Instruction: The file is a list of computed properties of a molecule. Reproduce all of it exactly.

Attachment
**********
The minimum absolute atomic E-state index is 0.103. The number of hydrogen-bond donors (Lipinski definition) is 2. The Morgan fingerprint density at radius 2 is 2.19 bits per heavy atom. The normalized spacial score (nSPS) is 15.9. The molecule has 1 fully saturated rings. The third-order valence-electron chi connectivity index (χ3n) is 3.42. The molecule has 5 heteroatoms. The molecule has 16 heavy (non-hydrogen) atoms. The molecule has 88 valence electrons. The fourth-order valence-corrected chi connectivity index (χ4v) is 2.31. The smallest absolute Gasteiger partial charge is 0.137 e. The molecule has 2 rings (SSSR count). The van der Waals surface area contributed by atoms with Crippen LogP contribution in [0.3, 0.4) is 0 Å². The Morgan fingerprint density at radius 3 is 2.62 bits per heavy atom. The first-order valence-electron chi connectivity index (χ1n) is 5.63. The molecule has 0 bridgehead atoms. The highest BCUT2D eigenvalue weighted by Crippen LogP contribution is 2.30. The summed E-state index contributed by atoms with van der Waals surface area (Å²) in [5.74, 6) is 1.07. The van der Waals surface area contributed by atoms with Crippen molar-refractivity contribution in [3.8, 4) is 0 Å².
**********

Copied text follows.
The minimum absolute atomic E-state index is 0.103. The number of hydrogen-bond donors (Lipinski definition) is 2. The Morgan fingerprint density at radius 2 is 2.19 bits per heavy atom. The normalized spacial score (nSPS) is 15.9. The molecule has 1 fully saturated rings. The third-order valence-electron chi connectivity index (χ3n) is 3.42. The molecule has 5 heteroatoms. The molecule has 16 heavy (non-hydrogen) atoms. The molecule has 88 valence electrons. The fourth-order valence-corrected chi connectivity index (χ4v) is 2.31. The smallest absolute Gasteiger partial charge is 0.137 e. The molecule has 2 rings (SSSR count). The van der Waals surface area contributed by atoms with Crippen LogP contribution in [0.3, 0.4) is 0 Å². The Morgan fingerprint density at radius 3 is 2.62 bits per heavy atom. The first-order valence-electron chi connectivity index (χ1n) is 5.63. The molecule has 0 bridgehead atoms. The highest BCUT2D eigenvalue weighted by Crippen LogP contribution is 2.30. The summed E-state index contributed by atoms with van der Waals surface area (Å²) in [5.74, 6) is 1.07. The van der Waals surface area contributed by atoms with Crippen molar-refractivity contribution in [3.8, 4) is 0 Å².